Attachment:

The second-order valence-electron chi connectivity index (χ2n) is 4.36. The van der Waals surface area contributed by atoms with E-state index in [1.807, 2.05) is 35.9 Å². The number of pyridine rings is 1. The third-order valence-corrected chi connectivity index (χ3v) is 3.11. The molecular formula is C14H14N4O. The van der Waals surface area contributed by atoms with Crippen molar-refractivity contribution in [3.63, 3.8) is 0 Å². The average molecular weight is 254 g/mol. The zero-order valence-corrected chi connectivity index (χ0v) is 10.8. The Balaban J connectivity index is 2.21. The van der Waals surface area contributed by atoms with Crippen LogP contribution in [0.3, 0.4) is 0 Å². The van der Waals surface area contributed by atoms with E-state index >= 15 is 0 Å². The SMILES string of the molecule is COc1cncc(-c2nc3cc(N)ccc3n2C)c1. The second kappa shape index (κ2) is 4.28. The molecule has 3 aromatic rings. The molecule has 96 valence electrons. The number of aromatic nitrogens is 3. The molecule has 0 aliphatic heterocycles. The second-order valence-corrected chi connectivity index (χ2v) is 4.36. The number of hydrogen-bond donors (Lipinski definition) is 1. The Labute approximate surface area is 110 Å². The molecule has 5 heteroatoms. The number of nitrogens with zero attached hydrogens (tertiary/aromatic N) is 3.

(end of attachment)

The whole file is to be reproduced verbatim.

The second-order valence-electron chi connectivity index (χ2n) is 4.36. The van der Waals surface area contributed by atoms with E-state index in [1.807, 2.05) is 35.9 Å². The number of pyridine rings is 1. The third-order valence-corrected chi connectivity index (χ3v) is 3.11. The molecular formula is C14H14N4O. The van der Waals surface area contributed by atoms with Crippen molar-refractivity contribution in [3.63, 3.8) is 0 Å². The average molecular weight is 254 g/mol. The zero-order valence-corrected chi connectivity index (χ0v) is 10.8. The Balaban J connectivity index is 2.21. The van der Waals surface area contributed by atoms with Crippen LogP contribution in [0.3, 0.4) is 0 Å². The van der Waals surface area contributed by atoms with E-state index >= 15 is 0 Å². The SMILES string of the molecule is COc1cncc(-c2nc3cc(N)ccc3n2C)c1. The second kappa shape index (κ2) is 4.28. The molecule has 3 aromatic rings. The molecule has 96 valence electrons. The number of aromatic nitrogens is 3. The molecule has 0 aliphatic heterocycles. The second-order valence-corrected chi connectivity index (χ2v) is 4.36. The number of hydrogen-bond donors (Lipinski definition) is 1. The Labute approximate surface area is 110 Å². The molecule has 5 heteroatoms. The number of nitrogens with zero attached hydrogens (tertiary/aromatic N) is 3.